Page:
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Cross purposes

The 101st Bayreuth Festival opened today with a new staging of Richard Wagner's opera The Flying Dutchman. The celebrity audience including German Chancellor Angela Merkel were overshadowed by the sudden departure from the cast of its leading baritone, Evgeny Nikitin, who withdrew from the company four days ago after a German TV program showed film clips of the Russian singer sporting what appeared to be a swastika tattoo. [more inside]
posted by La Cieca on Jul 25, 2012 - 21 comments

You know who else owned things with swastikas on them?

At first, Collectors Weekly deleted virtually anything listed on their site bearing a Nazi swastika. Now they are explaining what changed their mind and why some people collect this particular paraphernalia.
posted by gman on Jun 24, 2011 - 32 comments

No, I said, "GOOD win!"

John Rocker was pretty bad. And their name/uniform/tomahawk chop is considered offensvie by some. But before Hank Aaron, or even Babe Ruth hit his 714th home run with the Braves, there was the miracle team of 1914. Their secret? A lucky (not-at-all-racist) swastika.
posted by ericbop on Apr 6, 2010 - 34 comments

Say what you like about the tenets of National Socialism, Dude, at least it's an ethos.

The Corn Refiners Association has created a series of commercials to counter the increasing sentiment against high-fructose corn syrup. One commercial presents a lovely tableau of a couple in a park on a sunny day discussing how HFCS is not much to worry about (previously). A filmmaker reuses the technique to sell something a little bit less sweet.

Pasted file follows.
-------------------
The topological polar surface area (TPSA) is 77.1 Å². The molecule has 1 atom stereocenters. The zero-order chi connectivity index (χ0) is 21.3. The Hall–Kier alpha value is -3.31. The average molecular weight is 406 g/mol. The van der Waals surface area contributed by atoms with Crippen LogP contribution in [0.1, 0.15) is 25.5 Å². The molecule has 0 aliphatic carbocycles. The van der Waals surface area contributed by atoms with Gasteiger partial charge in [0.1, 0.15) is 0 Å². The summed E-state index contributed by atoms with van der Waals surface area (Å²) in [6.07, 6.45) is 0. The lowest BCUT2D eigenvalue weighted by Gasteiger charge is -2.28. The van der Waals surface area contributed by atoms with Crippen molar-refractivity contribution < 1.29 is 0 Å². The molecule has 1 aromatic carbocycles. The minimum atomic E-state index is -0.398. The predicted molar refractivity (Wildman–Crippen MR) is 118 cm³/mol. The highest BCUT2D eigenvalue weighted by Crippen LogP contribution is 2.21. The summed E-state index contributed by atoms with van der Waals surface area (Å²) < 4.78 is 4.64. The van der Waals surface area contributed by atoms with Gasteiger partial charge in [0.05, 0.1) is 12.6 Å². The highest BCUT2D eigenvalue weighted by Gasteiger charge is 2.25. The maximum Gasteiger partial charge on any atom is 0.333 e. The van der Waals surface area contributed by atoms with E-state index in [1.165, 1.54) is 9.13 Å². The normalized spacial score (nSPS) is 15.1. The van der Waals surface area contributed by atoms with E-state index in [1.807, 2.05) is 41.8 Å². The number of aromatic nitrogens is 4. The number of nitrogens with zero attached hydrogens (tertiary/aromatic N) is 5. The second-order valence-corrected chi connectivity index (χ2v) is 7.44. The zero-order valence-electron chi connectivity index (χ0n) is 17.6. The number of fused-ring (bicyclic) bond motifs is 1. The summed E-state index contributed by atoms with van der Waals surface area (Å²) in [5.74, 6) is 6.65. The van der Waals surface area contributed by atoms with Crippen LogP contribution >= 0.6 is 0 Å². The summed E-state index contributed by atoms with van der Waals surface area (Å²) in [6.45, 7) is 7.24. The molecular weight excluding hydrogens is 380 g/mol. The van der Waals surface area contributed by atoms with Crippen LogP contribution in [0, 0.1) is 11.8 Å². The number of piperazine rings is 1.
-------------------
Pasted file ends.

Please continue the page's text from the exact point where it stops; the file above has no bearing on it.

posted by grouse on Aug 12, 2009 - 136 comments

Gammadion vacation

It seems that the swastika's continued popularity among certain non-Western cultures has led to some interesting travel resources. Then there are places that should know better. Some of these are unintentionally funny, but is it still too soon for some?
posted by ericbop on Dec 23, 2008 - 129 comments

This Thread Has Been Pre-Godwin'd For Your Convenience.

An Unfortunate View From the Sky. The U.S. Navy has decided to spend as much as $600,000 for landscaping and architectural modifications to obscure the fact that one its building complexes looks like a swastika from the air.
posted by brain_drain on Sep 26, 2007 - 70 comments

Bundle of sticks

We all know the Nazis picked, and ruined, a perfectly good basic geometric symbol. But what about other symbols of fascism? Not as well known, not as demonized, but interting for students of symbolism.

Oldest, and among the most interesting and enduringly popular, is the fasces, a bundle of sticks wrapped around an axe, from which fascism gets its name. It's pretty rare to see swastikas in public nowadays -- they're so associated with the Nazis that they were universally stripped off American sports jerseys, soda pop promoting watch fobs, and first ladies. And yet, in the United States, fasces can still be found everywhere: medals of honor, the doors to the Nebraska Supreme Court, even behind the president as he speaks at the U.S. House of Representatives.
posted by Astro Zombie on Feb 16, 2006 - 45 comments

More than one way to look at this?

These people are apparently unaware that the swastika was not a Nazi symbol in 1880. Is there more than one way to look at this? One Jew's perspective.
posted by spock on Jul 29, 2005 - 181 comments